Serena Williams will look to win her sixth Wimbledon singles title on Saturday when she plays Spain’s Garbine Muguruza in the final.
Victory would give Williams, 33, her 21st Grand Slam triumph and she would also become the oldest female winner of a major in the Open Era.
Standing in the world number one’s way is 21-year-old Muguruza, the 20th seed who is in her first Grand Slam final.
“I don’t think she will be intimidated at all,” said Williams.
The American, who is in her eighth Wimbledon final, hopes to complete her second ‘Serena Slam’ – holding all four major titles at the same time – and also take another step towards her first calendar Grand Slam.
Venezuela-born Muguruza was just five when Williams won her first major title at the 1999 US Open.
She is Spain’s first female finalist since Arantxa Sanchez-Vicario in 1996.
Muguruza beat Williams 6-2 6-2 in the second round at the 2014 French Open, a defeat that Williams says was a catalyst for her impressive run of form over the past year.
“It was an eye-opening loss for me,” Williams said. “Some losses you’re angry about, and some losses you learn from. That loss I think I learned the most from in a long time.”
Williams eyes more records
The Spanish world number 20 dominated Victoria Azarenka for a set and a half of their semi-final, which was her first at SW19.
“I was almost more impressed that Muguruza lost the lead and then recovered – that’s a really good sign of maturity,” said two-time US Open champion Tracy Austin.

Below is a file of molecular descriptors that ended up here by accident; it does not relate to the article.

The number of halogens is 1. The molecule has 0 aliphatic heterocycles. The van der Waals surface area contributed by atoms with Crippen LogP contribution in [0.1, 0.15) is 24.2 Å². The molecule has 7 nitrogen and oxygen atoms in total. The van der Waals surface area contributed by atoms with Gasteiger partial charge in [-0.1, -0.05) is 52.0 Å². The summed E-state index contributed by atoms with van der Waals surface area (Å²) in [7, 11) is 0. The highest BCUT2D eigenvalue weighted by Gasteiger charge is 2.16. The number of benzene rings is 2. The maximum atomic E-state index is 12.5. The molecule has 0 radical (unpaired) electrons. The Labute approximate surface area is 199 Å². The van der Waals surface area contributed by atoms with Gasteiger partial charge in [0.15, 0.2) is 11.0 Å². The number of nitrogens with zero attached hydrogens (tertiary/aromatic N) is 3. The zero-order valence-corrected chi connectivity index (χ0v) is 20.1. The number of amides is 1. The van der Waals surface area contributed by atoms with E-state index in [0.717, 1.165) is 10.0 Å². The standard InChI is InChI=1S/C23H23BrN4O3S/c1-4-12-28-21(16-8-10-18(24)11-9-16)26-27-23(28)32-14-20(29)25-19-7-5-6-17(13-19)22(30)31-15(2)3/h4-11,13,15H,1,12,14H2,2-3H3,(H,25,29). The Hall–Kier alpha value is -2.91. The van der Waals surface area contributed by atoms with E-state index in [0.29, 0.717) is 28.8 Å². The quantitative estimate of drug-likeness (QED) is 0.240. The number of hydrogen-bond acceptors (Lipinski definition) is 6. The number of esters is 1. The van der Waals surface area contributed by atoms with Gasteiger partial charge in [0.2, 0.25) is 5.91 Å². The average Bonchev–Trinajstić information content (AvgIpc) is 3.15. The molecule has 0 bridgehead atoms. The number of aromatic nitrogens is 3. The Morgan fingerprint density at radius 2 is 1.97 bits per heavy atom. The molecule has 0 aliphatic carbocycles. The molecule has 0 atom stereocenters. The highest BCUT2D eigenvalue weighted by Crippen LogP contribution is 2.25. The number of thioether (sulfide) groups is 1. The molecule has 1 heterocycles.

“At 21, I think she’s such a major star to come. She’s got a beautiful personality and I’ve loved her reactions when she’s won.
“I think she’s going to get a huge fan base behind her. In the build-up to the final, it’s so important for her to relish this situation and try to get ready for the final.”
A dream final – but her parents will not be there
Her mother and father have been in Spain throughout the tournament and they will not make the journey to watch her play Williams.
“They’re going to be in Barcelona watching me on the TV,” she explained. “I don’t want to change anything, but I’m not superstitious.”
Muguruza revealed that, as a child, she dreamed of facing Williams in the Wimbledon final.
“It’s weird. When I was eight, I was dreaming. Now it’s happening. It’s amazing,” she added.
“It’s what I’ve worked for. Now I’m feeling that all my effort, all the work that I did before, is paying off.”
But she says she will not be overawed by facing her in real life following her victory in Paris in 2014.
“It’s really important because it makes you see and realise that she’s also a person,” Muguruza said.
“She knows that I can win against her, that I’m not afraid. I don’t think she’s really used to this. Serena doesn’t lose so many matches in the year. I think it’s important.”